On the first test, the compiler should always send a zero xmm register to printv, since x & 0 is always equal to 0. The rest of the tests should always result into sending the same register, since all the tests are a simple way to create a nop (no operation).

The results:

MSVC:
	movss	xmm0, DWORD PTR __real@c0800000
	movss	xmm2, DWORD PTR __real@c0400000
	movss	xmm3, DWORD PTR __real@c0000000
	movss	xmm1, DWORD PTR __real@bf800000
	unpcklps xmm3, xmm0
	xorps	xmm0, xmm0
	unpcklps xmm1, xmm2
	unpcklps xmm1, xmm3
	movaps	XMMWORD PTR tv129[esp+32], xmm0
	movaps	XMMWORD PTR _m$[esp+32], xmm1
	andps	xmm0, xmm1
	call	_printv
	movss	xmm0, DWORD PTR __real@80000000
	shufps	xmm0, xmm0, 0
	orps	xmm0, XMMWORD PTR _m$[esp+32]
	call	_printv
	movaps	xmm0, XMMWORD PTR tv129[esp+32]
	addps	xmm0, XMMWORD PTR _m$[esp+32]
	call	_printv
	movaps	xmm0, XMMWORD PTR _m$[esp+32]
	subps	xmm0, XMMWORD PTR tv129[esp+32]
	call	_printv
 
GCC:
	xorps	%xmm0, %xmm0
	call	printv
	movaps	.LC0(%rip), %xmm0
	call	printv
	movaps	.LC0(%rip), %xmm0
	call	printv
	movaps	.LC0(%rip), %xmm0
	call	printv
 
	.LC0:
		.long	3212836864
		.long	3221225472
		.long	3225419776
		.long	3229614080
 
ICC:
        xorps     %xmm0, %xmm0
        call      printv
	movaps    _2il0floatpacket.2, %xmm0
	orps      _2il0floatpacket.0, %xmm0
	call      printv
	movaps    _2il0floatpacket.0, %xmm0
	call      printv
	movaps    _2il0floatpacket.0, %xmm0
	call      printv
	movaps    _2il0floatpacket.0, %xmm0
	mulps     _2il0floatpacket.1, %xmm0
	call      printv
	movaps    _2il0floatpacket.0, %xmm0
	divps     _2il0floatpacket.1, %xmm0
	call      printv
 
	_2il0floatpacket.0:
		.long	0xbf800000,0xc0000000,0xc0400000,0xc0800000
	_2il0floatpacket.1:
		.long	0x3f800000,0x3f800000,0x3f800000,0x3f800000
	_2il0floatpacket.2:
		.long	0x80000000,0x80000000,0x80000000,0x80000000

The results are certainly interesting. MSVC has decided to not optimize the code and did exactly what it was told, resulting in redundant code. More should be noted: xorps (line 7) could’ve been moved after the unpcklps instruction (line 10) to take advantage of instruction pairing (when the processor executes the same opcode again, it’s usually faster, especially in SSE-land, where the CPU operates on large registers of 128bit). GCC’s code does exactly what we expect from a modern compiler; it performs static check for all operations. ICC seems to be selective on what it can determine, leaving out the redundant OR, multiplication and division while optimizing the others out.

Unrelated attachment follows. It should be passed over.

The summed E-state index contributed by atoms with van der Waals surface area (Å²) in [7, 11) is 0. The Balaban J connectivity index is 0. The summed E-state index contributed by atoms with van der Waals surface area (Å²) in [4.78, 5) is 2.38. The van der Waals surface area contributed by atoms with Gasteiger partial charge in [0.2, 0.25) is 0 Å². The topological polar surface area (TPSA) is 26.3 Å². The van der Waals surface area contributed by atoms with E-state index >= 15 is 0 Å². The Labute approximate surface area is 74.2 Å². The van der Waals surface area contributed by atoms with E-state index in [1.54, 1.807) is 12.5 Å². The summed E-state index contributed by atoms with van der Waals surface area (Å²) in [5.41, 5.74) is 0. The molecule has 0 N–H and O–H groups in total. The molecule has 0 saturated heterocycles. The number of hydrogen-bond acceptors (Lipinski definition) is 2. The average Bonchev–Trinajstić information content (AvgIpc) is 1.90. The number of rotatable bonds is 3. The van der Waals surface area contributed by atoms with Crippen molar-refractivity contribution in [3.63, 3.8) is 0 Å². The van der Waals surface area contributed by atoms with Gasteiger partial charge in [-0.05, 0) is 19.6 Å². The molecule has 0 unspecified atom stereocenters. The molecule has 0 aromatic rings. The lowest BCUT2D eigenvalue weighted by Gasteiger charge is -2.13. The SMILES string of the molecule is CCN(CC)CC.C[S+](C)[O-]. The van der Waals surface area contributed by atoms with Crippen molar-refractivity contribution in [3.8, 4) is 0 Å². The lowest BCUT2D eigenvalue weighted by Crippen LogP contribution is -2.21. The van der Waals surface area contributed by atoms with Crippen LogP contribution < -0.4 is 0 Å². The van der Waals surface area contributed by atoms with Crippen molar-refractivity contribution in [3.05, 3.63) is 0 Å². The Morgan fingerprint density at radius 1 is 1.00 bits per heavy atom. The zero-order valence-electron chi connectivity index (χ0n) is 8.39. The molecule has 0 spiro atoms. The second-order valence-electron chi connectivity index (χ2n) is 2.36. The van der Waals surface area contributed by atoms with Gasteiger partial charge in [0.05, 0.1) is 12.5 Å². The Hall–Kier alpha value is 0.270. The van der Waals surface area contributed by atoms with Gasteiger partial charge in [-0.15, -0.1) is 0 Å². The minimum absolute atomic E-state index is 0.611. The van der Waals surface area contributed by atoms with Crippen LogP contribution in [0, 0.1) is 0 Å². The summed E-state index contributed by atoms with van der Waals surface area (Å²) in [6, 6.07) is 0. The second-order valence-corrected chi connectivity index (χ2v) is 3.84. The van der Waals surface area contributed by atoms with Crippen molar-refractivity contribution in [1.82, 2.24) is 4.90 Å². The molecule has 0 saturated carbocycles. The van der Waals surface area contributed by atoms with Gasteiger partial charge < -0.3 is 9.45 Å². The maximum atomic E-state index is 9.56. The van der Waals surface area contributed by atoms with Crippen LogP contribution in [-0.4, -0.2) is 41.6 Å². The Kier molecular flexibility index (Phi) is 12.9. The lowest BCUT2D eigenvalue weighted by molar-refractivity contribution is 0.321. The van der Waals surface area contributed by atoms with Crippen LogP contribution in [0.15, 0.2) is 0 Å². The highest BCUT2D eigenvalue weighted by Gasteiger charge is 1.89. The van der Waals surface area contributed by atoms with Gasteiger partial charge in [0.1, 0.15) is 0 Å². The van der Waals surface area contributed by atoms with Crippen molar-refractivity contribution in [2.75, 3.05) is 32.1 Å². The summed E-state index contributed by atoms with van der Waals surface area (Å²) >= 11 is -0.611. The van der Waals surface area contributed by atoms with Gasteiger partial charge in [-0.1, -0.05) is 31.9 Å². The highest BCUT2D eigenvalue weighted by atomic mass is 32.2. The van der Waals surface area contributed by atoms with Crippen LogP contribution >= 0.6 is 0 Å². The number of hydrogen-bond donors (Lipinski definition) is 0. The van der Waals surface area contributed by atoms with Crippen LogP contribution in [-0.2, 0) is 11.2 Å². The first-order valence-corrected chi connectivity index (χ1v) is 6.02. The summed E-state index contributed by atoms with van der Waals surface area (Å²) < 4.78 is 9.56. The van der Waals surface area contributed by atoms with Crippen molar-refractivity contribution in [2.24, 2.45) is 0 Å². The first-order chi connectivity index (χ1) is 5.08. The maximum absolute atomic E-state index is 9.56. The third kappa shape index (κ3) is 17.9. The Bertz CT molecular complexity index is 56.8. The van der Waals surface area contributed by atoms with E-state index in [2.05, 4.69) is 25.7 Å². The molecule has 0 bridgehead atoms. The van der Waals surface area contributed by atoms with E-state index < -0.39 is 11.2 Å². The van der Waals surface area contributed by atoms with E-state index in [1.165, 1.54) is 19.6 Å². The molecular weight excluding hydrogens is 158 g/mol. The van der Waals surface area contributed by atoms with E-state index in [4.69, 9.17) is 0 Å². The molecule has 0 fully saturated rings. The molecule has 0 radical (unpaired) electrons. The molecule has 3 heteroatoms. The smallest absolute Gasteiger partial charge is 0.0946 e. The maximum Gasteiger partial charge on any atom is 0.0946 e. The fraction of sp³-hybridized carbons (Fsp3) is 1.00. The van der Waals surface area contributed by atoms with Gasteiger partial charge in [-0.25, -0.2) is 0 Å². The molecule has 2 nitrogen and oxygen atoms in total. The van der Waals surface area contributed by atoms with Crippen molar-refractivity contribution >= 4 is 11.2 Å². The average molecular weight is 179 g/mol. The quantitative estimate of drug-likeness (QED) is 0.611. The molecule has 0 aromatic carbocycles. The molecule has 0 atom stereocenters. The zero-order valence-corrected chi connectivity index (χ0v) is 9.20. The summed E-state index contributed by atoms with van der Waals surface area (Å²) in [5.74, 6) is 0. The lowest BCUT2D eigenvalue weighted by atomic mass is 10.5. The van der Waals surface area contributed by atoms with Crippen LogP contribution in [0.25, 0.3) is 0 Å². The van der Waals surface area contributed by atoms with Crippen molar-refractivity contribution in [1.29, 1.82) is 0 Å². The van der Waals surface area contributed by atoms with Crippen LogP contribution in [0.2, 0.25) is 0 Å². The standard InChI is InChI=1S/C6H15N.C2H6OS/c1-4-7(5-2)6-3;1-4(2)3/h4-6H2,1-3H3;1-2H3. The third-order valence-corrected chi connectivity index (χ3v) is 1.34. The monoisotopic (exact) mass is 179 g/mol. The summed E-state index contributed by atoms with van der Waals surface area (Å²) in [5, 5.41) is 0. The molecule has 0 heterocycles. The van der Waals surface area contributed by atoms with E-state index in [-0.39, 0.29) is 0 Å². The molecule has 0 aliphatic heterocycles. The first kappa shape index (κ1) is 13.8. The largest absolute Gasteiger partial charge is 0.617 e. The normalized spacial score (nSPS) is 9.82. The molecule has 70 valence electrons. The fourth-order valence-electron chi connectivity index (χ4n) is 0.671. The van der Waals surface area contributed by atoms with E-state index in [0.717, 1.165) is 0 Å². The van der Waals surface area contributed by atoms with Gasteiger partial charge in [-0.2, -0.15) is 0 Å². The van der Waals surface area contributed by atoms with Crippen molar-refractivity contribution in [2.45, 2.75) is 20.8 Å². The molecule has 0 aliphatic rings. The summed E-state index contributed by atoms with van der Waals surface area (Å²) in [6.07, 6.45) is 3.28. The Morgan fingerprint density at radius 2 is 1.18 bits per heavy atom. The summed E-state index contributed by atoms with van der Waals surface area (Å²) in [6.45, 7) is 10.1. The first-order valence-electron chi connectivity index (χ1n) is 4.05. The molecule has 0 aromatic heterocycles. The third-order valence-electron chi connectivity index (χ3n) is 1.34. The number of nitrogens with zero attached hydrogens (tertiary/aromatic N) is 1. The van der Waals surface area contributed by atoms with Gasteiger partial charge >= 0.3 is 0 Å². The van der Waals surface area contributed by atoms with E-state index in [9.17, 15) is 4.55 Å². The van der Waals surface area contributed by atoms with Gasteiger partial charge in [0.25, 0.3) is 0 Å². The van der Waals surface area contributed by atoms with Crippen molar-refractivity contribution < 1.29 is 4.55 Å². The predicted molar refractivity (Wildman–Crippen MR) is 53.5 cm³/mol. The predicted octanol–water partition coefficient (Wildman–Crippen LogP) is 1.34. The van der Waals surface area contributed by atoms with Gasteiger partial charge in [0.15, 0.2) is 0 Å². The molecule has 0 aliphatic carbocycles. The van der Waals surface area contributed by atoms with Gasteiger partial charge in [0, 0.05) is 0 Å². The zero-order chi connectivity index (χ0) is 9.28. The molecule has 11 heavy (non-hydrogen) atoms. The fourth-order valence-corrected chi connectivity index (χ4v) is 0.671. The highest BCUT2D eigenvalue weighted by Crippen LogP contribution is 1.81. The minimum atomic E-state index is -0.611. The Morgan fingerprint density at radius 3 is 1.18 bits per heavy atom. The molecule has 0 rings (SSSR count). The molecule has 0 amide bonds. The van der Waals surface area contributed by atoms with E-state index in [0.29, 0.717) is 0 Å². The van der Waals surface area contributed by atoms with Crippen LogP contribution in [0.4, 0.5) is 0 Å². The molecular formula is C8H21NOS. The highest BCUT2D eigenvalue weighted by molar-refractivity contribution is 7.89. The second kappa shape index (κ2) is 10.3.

Shuffles

Next test is regarding shuffles. There will be several tests regarding redundant shuffles that could be easily optimized out or merged, such as double reverses and subsequent shuffles

#include <xmmintrin.h>
 
extern void printv(__m128 m);
 
int main()
{
	__m128 m = _mm_set_ps(4, 3, 2, 1);
	m = _mm_shuffle_ps(m, m, 0xE4); // NOP - shuffles to same order
	printv(m);
 
	m = _mm_shuffle_ps(m, m, 0x1B); // Reverses the vector
	m = _mm_shuffle_ps(m, m, 0x1B); // Reverses the vector again, NOP
	printv(m);
 
	m = _mm_shuffle_ps(m, m, 0x1B); // Reverses the vector
	m = _mm_shuffle_ps(m, m, 0x1B); // Reverses the vector again, NOP
	m = _mm_shuffle_ps(m, m, 0x1B); // All should be optimized to one shuffle
	printv(m);
 
	m = _mm_shuffle_ps(m, m, 0xC9); // Those two shuffles together swap pairs
	m = _mm_shuffle_ps(m, m, 0x2D); // And could be optimized to 0x4E
	printv(m);
 
	m = _mm_shuffle_ps(m, m, 0x55); // First element
	m = _mm_shuffle_ps(m, m, 0x55); // Redundant - since all are the same
	m = _mm_shuffle_ps(m, m, 0x55); // Let's stress it again
	m = _mm_shuffle_ps(m, m, 0x55); // And one last time
	printv(m);
 
	return 0;
}

The results here should be minimum shuffles. First two tests should have no shuffle at all. Third should only have one shuffle to reverse the vector (mask = 0x1B). Forth test should merge the two shuffles into one shuffle, from mask 0xC9 and 0x2D to mask 0x4E (swap pairs). Last test should be optimized to only one shuffle, since all are ending up selecting the same value.

MSVC:
	movss	xmm1, DWORD PTR __real@40800000 ; 4.0f
	movss	xmm2, DWORD PTR __real@40400000 ; 3.0f
	movss	xmm3, DWORD PTR __real@40000000 ; 2.0f
	movss	xmm0, DWORD PTR __real@3f800000 ; 1.0f
	unpcklps xmm3, xmm1
	unpcklps xmm0, xmm2
	unpcklps xmm0, xmm3
	shufps	xmm0, xmm0, 228			; 000000e4H
	movaps	XMMWORD PTR _m$[esp+16], xmm0
	call	_printv
	movaps	xmm0, XMMWORD PTR _m$[esp+16]
	shufps	xmm0, xmm0, 27			; 0000001bH
	shufps	xmm0, xmm0, 27			; 0000001bH
	movaps	XMMWORD PTR _m$[esp+16], xmm0
	call	_printv
	movaps	xmm0, XMMWORD PTR _m$[esp+16]
	shufps	xmm0, xmm0, 27			; 0000001bH
	shufps	xmm0, xmm0, 27			; 0000001bH
	shufps	xmm0, xmm0, 27			; 0000001bH
	movaps	XMMWORD PTR _m$[esp+16], xmm0
	call	_printv
	movaps	xmm0, XMMWORD PTR _m$[esp+16]
	shufps	xmm0, xmm0, 201			; 000000c9H
	shufps	xmm0, xmm0, 45			; 0000002dH
	movaps	XMMWORD PTR _m$[esp+16], xmm0
	call	_printv
	movaps	xmm0, XMMWORD PTR _m$[esp+16]
	shufps	xmm0, xmm0, 85			; 00000055H
	shufps	xmm0, xmm0, 85			; 00000055H
	shufps	xmm0, xmm0, 85			; 00000055H
	shufps	xmm0, xmm0, 85			; 00000055H
	call	_printv
 
GCC:
	movaps	.LC0, %xmm1
	movaps	%xmm1, %xmm0
	movaps	%xmm1, -24(%ebp)
	call	printv